This blog was originally published on https://optilon.com/optilon-academy/transforming-to-a-customer-driven-digital-supply-chain/.
Building a customer-focused, digitally enabled supply chain comes with its challenges, but the benefits make the effort worthwhile. According to a survey from the Digital Supply Chain Institute (DSCI), the design of and transformation to a digital supply chain with the customer in mind, can reduce procurement costs for all purchases of goods and services by 20% and reduce supply chain process costs by 50%. In addition to decreased costs, digital supply chain transformation can increase revenue 10% by creating a better customer experience and new routes to market.
In this post we will provide you with some inspiration on how you can design and transform to a customer-driven digital supply chain, and the role of the supply chain manager in enabling this transformation.
What does supply chain digitization mean?
Before we dive into the how, let’s have a look at what transforming to a digital supply chain means. Real digital transformation is not about getting your company to use a specific set of new technologies. It is about your company’s ability to react and successfully utilize new technologies and processes. In a supply chain context, the approach to digitization could happen at three different levels:
- The first level is strategic focus on digitization as part of the supply chain strategy. This level is at the overall business level and is concerned with how digital strategies can improve existing business models or develop new business models.
- The second level is about identifying which business processes are influenced the most by digitization and what projects are needed to be implemented. Business processes and technologies must go hand-in-hand.
- The third level is the enabling level, focusing on the concrete technologies and systems to be implemented in supporting the requirements of business process outcomes.
The human factor is of course of vital importance and is too big a subject to cover here.
Regardless of the size of your company or the sector it is involved in, real digital transformation includes using new devices, platforms, systems, and networks to create:
- More profitable business models
- More efficient operating processes
- Greater access to markets
- Enhanced offerings to users
- New sources of revenue
Challenges of customer-focused supply chain digitization
Transformation in any part of a business has always been difficult. It requires organizations to juggle multiple moving parts, including people, processes, and organizational infrastructure. And it requires them to overcome all the usual technical, organizational, and cultural obstacles to change.
Digitally-enabled transformations add two extra challenges into the mix. First, there is the extra technology component, which must be handled alongside changes to processes, organizational infrastructure, and mind-sets and behaviors. The second, and more significant, challenge is the lack of a single, clear destination.
Digital technologies are evolving so rapidly that there hasn’t been time for many of them to prove themselves at scale. Supply chains are so specific to each company’s product range, operating footprint, and customer needs that there is no archetype.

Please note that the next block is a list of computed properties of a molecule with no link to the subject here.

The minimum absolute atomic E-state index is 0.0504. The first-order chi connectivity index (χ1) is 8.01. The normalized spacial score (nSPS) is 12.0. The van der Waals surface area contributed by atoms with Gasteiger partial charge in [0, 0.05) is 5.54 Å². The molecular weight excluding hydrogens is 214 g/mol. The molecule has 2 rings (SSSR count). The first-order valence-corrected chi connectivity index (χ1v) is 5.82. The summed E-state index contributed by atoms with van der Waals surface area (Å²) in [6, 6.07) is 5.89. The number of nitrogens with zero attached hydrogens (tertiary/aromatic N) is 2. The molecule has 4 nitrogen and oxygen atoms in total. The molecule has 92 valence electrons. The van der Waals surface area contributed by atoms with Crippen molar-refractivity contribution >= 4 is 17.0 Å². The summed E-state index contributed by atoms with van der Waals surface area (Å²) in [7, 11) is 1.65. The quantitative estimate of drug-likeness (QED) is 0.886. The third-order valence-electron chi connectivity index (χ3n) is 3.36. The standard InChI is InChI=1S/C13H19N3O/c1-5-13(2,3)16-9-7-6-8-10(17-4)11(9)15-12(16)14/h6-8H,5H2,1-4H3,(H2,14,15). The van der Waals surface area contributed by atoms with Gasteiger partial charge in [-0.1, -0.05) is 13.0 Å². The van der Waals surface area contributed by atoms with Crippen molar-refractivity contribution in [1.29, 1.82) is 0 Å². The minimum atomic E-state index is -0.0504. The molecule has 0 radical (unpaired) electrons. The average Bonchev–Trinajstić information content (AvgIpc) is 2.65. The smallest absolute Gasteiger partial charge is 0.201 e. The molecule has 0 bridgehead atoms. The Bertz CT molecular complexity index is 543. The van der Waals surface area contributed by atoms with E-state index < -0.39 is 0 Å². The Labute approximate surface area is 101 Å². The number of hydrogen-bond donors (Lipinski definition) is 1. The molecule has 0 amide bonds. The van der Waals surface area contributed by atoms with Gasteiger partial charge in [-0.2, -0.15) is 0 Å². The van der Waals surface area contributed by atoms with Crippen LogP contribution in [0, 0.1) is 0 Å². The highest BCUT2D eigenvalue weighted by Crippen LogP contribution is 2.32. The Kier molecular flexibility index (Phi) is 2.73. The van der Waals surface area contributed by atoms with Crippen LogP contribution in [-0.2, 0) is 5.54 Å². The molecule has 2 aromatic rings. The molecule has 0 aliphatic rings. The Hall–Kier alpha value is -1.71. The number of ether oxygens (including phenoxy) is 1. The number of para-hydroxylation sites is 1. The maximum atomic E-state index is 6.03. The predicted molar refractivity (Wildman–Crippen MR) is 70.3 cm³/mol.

All that extra complexity and uncertainty means that companies can no longer follow the traditional linear transformation path: they need an iterative approach. New digital technologies must integrate with people, processes, and organizational infrastructure—but those technologies will also influence how each of the other elements should be redesigned.
It’s all about market responsiveness
Most supply chain executives used to be expected to deal with working capital, operating costs, and customer service. In many companies, the supply chain worked in the background, trying to keep operations smooth and all the stakeholders happy.
Supply chains are still the central nervous system of the economy. We see the supply chain in action every day, as we see transportation on our roads, rail, sea and in the air. Most consumers do not even realize to what extent they depend on supply chains in sustaining their everyday way of life.
Also, as more and more sales happen through digital channels, the supply chain is now a key player in the definition of the go-to-market model. Customers going online have become increasingly demanding and the operating environment has become more complex.
The continued, and quick, growth of e-commerce is giving air to the idea that consumers can interact with retailers and brands through multiple devices, order products through these devices, choose from multiple delivery options and expect a seamless experience throughout is now coming to the forefront even more rapidly.
This also means that the traditional “inside out” approach does not work any more and many companies are on the road to become more agile and market responsive. Digitization plays a key role in this transformation.
Supply chain managers must become more business-facing
With the above in mind, supply chain professionals must take on more business-facing activities, particularly in the areas of planning and customer relations. Also, companies have begun thinking about end-to-end planning, become serious about demand planning, and aligning different actors in the company such as sales and finance.
From a supply chain digitization perspective this is putting pressure on traditional supply chains to improve their master data management, develop new data models and manage a magnitude of orders and product availability complexities.